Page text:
Bazaar (You have the right to talk) markets handicrafts

Damascus, (ST) - Bazaar (You have the right to talk) which aims at promoting  awareness of gender discrimination  held by Nada Development Association in Khan Asaad Pasha in Damascus finished its activities.

The two-day bazaar, which gathered more than 75 people from Damascus, its countryside, Tartous, and As-Suwayda, who  were mostly women, featured a set of handicrafts, including crochet, embroidery, accessories, and the manufacture of sweets with the aim of giving the participants an opportunity to market their goods.

Deputy Chairman of the Association’s Board of Directors, Mai Al-Abrash, explained that the association provides support to those who wish to enter the labor market through vocational training courses within its centers in the Mazzeh, Ghazlaniyyah, Saburah and Zabadani areas, as well as providing financial grants to implement small projects within a program launched in cooperation with the High Commissioner for Refugees since 2013.

Najah Kharita said that bazaar gave her a chance to do a training course in her house in sewing and remodeling of old clothes.

A training course entitled "the basics of child protection"

Protecting children from danger is a social and a humanitarian duty. So, Humanitarian Support Project in Syrian Arab Red Crescent Lattakia branch implemented an activity entitled "social committee sessions."

Through the training, the participants knew about SARC work, the services of the Community Center and its departments in general, the definition of "the Convention of the Rights of the Child", the meaning of the word "protection" as precaution and response, as well as the dangers that face children.

Everyone on the social committee presented projects which focused on what they have learnt throughout the training, and they were very informative. All this was expressed by the committee through a big mural decorated by drawings and writings related to the training.

Lama Razzouk

Christmas in Syria …. The Land of Peace and Love

Christmas time is one of the most celebrated holidays of the year in Syria. Though Syria is home to a population of different sects and it’s a wonderful thing to see the Christmas spirit alive and well in homes across the country.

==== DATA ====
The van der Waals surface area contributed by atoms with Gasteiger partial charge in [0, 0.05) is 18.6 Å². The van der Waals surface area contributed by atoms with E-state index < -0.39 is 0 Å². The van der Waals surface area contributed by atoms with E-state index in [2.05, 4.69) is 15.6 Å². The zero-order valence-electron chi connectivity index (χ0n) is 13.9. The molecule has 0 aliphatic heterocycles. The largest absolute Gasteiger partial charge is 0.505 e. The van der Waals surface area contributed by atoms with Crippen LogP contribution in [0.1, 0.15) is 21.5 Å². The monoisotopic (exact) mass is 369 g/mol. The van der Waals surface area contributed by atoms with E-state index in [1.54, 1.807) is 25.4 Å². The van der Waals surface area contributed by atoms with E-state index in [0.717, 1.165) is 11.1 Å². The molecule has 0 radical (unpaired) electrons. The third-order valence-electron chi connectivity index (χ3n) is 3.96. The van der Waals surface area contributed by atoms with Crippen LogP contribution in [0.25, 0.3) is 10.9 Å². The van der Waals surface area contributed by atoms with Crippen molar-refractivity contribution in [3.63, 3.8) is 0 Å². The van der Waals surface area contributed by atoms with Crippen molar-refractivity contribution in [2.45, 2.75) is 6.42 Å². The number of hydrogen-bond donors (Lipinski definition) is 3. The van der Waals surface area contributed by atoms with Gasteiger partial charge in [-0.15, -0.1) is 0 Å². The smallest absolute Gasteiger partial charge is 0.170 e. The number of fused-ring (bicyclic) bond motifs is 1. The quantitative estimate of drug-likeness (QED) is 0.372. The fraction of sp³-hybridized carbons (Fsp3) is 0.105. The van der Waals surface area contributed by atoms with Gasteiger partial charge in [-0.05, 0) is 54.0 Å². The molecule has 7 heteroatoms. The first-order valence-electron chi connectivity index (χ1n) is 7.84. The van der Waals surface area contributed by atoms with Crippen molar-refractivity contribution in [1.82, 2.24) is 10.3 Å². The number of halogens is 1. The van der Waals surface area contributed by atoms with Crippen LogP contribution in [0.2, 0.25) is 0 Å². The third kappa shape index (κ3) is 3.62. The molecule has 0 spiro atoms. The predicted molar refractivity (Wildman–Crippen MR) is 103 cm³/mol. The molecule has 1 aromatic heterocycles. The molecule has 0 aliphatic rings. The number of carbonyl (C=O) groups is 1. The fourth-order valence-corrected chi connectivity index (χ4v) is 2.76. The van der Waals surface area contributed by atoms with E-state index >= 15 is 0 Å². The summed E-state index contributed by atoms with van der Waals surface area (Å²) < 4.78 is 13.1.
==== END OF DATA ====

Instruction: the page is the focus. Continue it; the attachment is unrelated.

“Life Makers” Library for Children with Cancer in Lattakia

 Children with cancer, wherever they live in the world , should have equal access to the best possible treatment and care because children with cancer face unique challenges and adjustment.

The opening of the “ Life Makers" library at the Oncology department in Tishreen University Hospital in Lattakia province is the second and final stage of the “Mena and Fina “ project that was launched by the Junior Chamber International JCI in Latakia last September in cooperation with a large number of NGOs and state establishments.

The humanitarian initiative, which is the first of its kind in the province, forms a glimmer of hope that alleviates the pain of children with cancer and supports their treatment process in general.

Damascene rose ... a tale of perfume and heritage

In its inclusion on the list of intangible human heritage ... the Damascene rose  a tale of perfume and heritage.

The Damascene rose was found in the Middle East, thousands of years ago, where it dates back to before BC, and Ibn Sina was the first to discover the aromatic benefit of the rose and the first to start extracting essential oil from the Damascene rose since the eleventh century AD.

Its oil is the most expensive in the world.

Christmas in Homs

This Christmas tree is not in Europe or in America, but in a country that has been ravaged by terrorism for 10 years. Al- Hawash – Al- Nadarah Valley-Homs

Amal Farhat

Folk Costumes of the Syrian Desert: A Genuine Heritage Which Attracted Western Orientalist and Travelers

Bedouin costumes in the Syrian Desert reflect many aspects of the social life of groups of people who, for many decades, lived in an isolated oasis far from the modern life of Arab societies. These costumes reflect how the Bedouin could accommodate himself with his environment and with nature, and how he lived and practiced his normal life for many centuries. Although many of these costumes kept their original styles and distinguished heritage characters, we cannot ignore that Bedouin life in general, costumes included, were influenced by modernism. Some of these costumes are now a story of the past with the advent of alfarweh, aldamer and alzaboun.